Archive for the ‘Historical’ Category

Everything went wrong for the bamboo this year, then everything went right. A three-month drought was broken, then smashed, the warmth returned, expected animal attacks didn’t occur. Very high winds could still bring disappointment, but it’s all looking great. Visitors marvel at the new culms, but, curiously, it’s a boring time for the grower: the grove loses so much leaf that it becomes like light scrub. It’s only when the canopy grows back and the new culms add even deeper shade that you get your grove back. Of course, watching those culms lengthen by the hour is not too shabby.


Talking in the last post about Dante. I recently had a big Dante moment.

I’d decided to read all the Commedia during a stay in Siena a few months back. Kind of thing you do on a cultural break. In spite of good intentions, I usually stop at Paradiso, and did so again this time. Can’t get into the Aristotelian theories, theology tutorials with major saints, seating arrangements for Heaven etc. Sorry. (Some of the greatest slabs of verse are contained in the Paradiso, so I read those a lot. Am I off the hook?)

Before discussing my Moment, a further word about finding an entry point to Dante. I mentioned that an old copy of  the Divine Comedy first drew my interest because of the Doré illustrations. Something else that gave me a taste was an Faber anthology piece I can no longer find. It was Laurence Binyon’s rhyming (in terza rima!) translation of  the conclusion of Canto 27, Purgatorio. The episode relates Virgil’s farewell to Dante before the latter enters the garden of the Earthly Paradise, there to encounter Beatrice. You can say “sublime” too often…but not about the concluding cantos of the Purgatorio. No human utterance goes higher. But I gush!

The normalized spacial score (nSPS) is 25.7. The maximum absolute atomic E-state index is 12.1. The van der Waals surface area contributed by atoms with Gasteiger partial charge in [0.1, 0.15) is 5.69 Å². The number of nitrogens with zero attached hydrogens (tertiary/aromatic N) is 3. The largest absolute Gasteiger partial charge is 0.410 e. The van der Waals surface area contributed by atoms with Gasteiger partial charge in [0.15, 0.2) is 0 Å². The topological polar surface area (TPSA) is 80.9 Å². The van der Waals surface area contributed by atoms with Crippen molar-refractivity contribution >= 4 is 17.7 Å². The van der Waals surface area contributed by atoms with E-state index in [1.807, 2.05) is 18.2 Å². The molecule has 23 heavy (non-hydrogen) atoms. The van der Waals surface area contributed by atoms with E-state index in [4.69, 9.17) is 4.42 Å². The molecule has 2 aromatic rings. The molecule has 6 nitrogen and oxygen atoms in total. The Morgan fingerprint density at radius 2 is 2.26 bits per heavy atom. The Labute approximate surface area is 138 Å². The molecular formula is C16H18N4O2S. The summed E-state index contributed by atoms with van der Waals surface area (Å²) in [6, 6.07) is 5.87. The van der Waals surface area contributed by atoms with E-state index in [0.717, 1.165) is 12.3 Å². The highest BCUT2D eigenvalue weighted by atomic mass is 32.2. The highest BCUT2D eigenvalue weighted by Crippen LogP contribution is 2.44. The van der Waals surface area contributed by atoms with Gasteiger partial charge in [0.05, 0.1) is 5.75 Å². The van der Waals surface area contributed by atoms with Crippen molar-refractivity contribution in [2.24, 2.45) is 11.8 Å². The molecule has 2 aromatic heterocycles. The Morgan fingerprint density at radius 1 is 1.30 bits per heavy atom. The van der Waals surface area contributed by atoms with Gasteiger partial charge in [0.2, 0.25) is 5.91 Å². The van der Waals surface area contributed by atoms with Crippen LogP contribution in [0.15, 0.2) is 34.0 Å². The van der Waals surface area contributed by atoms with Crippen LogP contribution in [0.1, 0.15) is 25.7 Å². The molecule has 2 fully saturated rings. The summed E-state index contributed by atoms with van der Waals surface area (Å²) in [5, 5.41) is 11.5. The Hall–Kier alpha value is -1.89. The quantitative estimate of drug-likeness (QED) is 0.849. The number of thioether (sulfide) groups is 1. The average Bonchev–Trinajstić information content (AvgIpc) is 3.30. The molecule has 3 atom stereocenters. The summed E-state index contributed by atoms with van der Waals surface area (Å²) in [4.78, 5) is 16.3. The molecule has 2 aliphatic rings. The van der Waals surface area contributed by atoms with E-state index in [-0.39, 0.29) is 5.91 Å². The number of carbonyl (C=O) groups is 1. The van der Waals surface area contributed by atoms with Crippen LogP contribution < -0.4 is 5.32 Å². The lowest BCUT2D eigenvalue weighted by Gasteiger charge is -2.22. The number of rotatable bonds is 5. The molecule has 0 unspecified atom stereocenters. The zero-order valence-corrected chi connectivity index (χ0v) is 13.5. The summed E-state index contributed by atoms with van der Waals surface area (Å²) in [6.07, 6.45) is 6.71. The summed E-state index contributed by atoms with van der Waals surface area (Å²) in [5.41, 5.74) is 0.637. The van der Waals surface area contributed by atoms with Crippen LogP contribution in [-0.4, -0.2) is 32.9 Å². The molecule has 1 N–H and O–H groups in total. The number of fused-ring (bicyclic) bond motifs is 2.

The point is that Binyon’s translation of these lines had a certain sound. Through a curtain of inverted, antiquated English, a colossal music was audible. I did not have ask what it was.

Binyon is now among the least fashionable of Dante’s translators, for the obvious reason that a rendering of the Comedy into English triple rhyme must involve much inversion, archasim and general wrenching.

Yet consider alternatives. When a new translation is announced, it will no doubt be by some poet-in-leafy-residence type with plenty of academic cred, but also a bit of “edge”. Our translator may even have an ear-ring, a motorbike, or a taste for sky-diving. There’ll be talk of  “vibrancy”, “fresh-minting”, “new currency”, “vernacular”, “aural subtlety”…and it all will have a point. Dante didn’t write in archaic language, there was no Quaker talk, no thee-and-thou stuff. Italian is rhyme-rich, so there are few awkward wrenchings and inversions. But our much heralded new translation, for all its worthy qualities and relevance to a new generation of readers etc, will be flat. Flat as a lizard drinking.